Masquerades, double identities, and hidden truths are the very essence of Purim, the story, the parties, the carnivals, and as it turns out the food too. Traditionally, across the Jewish landscape, food was as integral to Purim celebrations as it was to Passover or Rosh Hashana. In addition to gifts of food, there is the mandatory celebratory meal, the Purim Se’udah or feast. The menu of this meal historically varied by community with local tastes and traditions. But common across the landscape were “hidden foods,” which looked like one thing on the outside, but like the story of Ester revealed secrets below the surface. Folding, rolling, stuffing and cramming away from rabbinic view, Jewish women through the generations created culinary complements to hidden motifs of the Purim story.
How and when this tradition developed is shrouded in mystery, as the evidence was eaten and not recorded, but recipes passed through the generations and diverse communities, with very different culinary traditions, all found hidden foods tucked into their Purim menus. Persian Jews who laid special claim to the holiday — given that the story of Purim story is set in ancient Persia — have a tradition of eating gondi a meatball with the surprising filling of raisins and nuts, in a sweet and sour sauce. From the Greek Island of Rhodes there is a custom of sticky honey cookies called travadicos which are filled with nuts. The Jewish community of Italy added spinach ravioli and manicotti to the mix. The legacy of Eastern Europe takes shape with kreplach, delicate dumplings filled with meat and challahs stuffed with onions and poppy seeds.
Even the Hamantashen can be seen getting in on the action. There are many stories told about how this three cornered confection came to be associated with this holiday. According to some, they are a reminder of Haman’s three cornered hat which we consume to recall our victory. In other tellings they are the villain’s pockets. The Israeli name for the cookie, ozen haman, literally means Haman’s ears, the eating of which makes us cookie cannibals. Historically, they draw their origins from the mohntaschen — literally poppy seed pockets — which are popular confections in places like Bavaria where they are eaten year round. Often overlooked — but not without deep meaning — is the hamantaschen’s virtue as a “hidden food.” Though some bakers leave the center open with bits of filling teasing through, it can look quite bland from the outside, but bite in and one is pleasantly surprised.
Breaking open these foods with our forks reveals not only surprising centers but also reminders of the ways in which foods themselves are commentaries on Jewish text and lore. Purim seems on the surface the simplest of Jewish celebrations. The story is at once tragic and almost farcical and we are encouraged to make merry and drink beyond our means. But first looks can be deceiving. The Purim story also speaks to power and powerlessness, to the challenges and possibilities of multiple identities. We celebrate the victory of the Jews over the evil forces but understand that getting drunk on power may lead to a place where we do not ourselves know the difference between good and evil. These traditional foods help us literally internalize the message that what we see on the surface might not be what is later revealed.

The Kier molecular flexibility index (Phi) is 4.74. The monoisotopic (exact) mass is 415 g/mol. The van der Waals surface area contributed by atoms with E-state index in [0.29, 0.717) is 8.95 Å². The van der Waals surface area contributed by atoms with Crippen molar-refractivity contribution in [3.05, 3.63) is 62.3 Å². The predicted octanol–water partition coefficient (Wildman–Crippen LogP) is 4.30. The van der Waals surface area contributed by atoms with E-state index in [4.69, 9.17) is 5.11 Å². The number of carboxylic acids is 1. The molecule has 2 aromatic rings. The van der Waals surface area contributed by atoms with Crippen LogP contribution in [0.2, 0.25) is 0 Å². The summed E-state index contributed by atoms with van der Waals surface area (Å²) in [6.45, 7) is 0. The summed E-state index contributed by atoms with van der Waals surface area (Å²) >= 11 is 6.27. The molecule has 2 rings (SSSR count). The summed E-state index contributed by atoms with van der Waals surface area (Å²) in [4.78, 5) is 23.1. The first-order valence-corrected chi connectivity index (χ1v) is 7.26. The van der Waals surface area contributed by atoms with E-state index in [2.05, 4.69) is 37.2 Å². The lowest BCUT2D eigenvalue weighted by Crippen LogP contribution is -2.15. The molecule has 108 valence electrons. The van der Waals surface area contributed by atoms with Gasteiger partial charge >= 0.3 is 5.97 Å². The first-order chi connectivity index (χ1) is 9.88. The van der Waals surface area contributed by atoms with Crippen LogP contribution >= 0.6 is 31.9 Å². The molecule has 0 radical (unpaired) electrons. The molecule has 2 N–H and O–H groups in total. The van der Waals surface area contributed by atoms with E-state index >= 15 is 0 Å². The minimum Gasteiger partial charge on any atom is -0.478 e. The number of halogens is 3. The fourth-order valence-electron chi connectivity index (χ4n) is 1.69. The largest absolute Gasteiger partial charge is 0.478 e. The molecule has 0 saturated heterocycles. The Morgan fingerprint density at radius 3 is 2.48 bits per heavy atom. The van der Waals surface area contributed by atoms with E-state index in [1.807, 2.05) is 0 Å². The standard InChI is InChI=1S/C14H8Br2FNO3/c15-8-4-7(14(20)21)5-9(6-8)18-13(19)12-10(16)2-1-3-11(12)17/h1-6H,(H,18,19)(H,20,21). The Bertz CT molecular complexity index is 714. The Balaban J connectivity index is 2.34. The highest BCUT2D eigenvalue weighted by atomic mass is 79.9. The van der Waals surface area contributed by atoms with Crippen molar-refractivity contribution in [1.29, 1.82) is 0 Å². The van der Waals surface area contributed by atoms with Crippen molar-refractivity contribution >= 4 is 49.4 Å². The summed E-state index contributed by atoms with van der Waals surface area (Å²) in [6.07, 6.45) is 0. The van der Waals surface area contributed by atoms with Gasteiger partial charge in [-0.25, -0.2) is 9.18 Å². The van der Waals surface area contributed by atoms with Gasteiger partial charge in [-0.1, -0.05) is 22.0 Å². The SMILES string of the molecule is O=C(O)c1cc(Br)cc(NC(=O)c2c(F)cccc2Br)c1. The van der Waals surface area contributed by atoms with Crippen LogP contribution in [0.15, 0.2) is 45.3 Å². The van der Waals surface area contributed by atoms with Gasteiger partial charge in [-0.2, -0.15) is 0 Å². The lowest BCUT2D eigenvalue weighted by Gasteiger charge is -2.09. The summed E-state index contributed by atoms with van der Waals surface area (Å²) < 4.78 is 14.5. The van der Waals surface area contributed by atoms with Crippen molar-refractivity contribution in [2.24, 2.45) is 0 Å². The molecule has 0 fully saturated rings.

So what am I serving this year? Not surprisingly, there will be plenty of hidden foods. I’m filling challahs with sweet candies — it is a simple trick to fill each braid strand with sweets. I like rollos but anything a bit melty will do. I’m also going to make some Iraqi stuffed savory pastries which I’ve adapted from one of the best authorities on Sephardi food, Gilda Angel. (recipe below)
Angel, in the essential “Sephardic Holiday Cooking,” reminds us that the story of Purim is set in Persia and presents a whole menu of Persian foods suitable for the holiday. The Gondi and Stuffed Meatballs in Sweet and Sour Sauce are my choice this year for a special hidden food. Angel herself may be surprised by my adaptation, mixing the ground meats and adding a little extra wheat germ in the process. The results are delicious even as they are a little surprising.
Iraqi Chicken (or Tofu) Turnovers
The recipe is an adaptation of Gilda Angel’s Sambuska B’tawah recipe.
1 can (16 oz) chickpeas, drained
2 large onions, peeled and chopped into small pieces
1-2 red peppers, seeded and chopped into small pieces according to taste
¼ cup vegetable oil
¼ teaspoon ground turmeric
½ teaspoon ground cumin
½ teaspoon powdered garlic
Juice of a lemon
½ teaspoon salt
¼ teaspoon pepper
2 cups cooked chicken finely diced/For Vegetarian 1 package firm tofu drained and finely diced
2 eggs, lightly beaten
4 cups all purpose flour
1 cup water
1 teaspoon salt
1/3 cup vegetable oil plus oil for frying
1) Mash chickpeas coarsely in food mill or with a fork and set aside
2) Sauté onions and peppers in ¼ cup oil. Add tumeric, cumin, salt pepper, and garlic. When translucent and softened add chicken or tofu and heat for 3-5 minutes. Stir in chickpeas and eggs. Cook and stir for several more minutes until the mixture is dry and a deep yellow. Mix in lemon juice. Set aside.
3) To prepare dough, combine flour, water, salt and 1/3 cup oil. Knead dough until smooth. Let it rest for half an hour. Pinch off walnut size balls of dough. Flatten and roll out into thin round disks. Put a spoonful of filling into center of each disk and fold over. Pinch around the edges. Continue until all the dough is made into turnovers.
4) In large skillet, pour oil to a depth of ½ inch and heat. When hot, fry several Sambusaks at a time, until golden brown on both sides. Remove and drain on paper bags. Fry remaining Sambusaks adding oil when necessary.
Note may be made in advance and frozen uncooked.
Rabbi Ruth Abusch-Magder PhD is the Rabbi-in-Residence at Be’chol Lashon.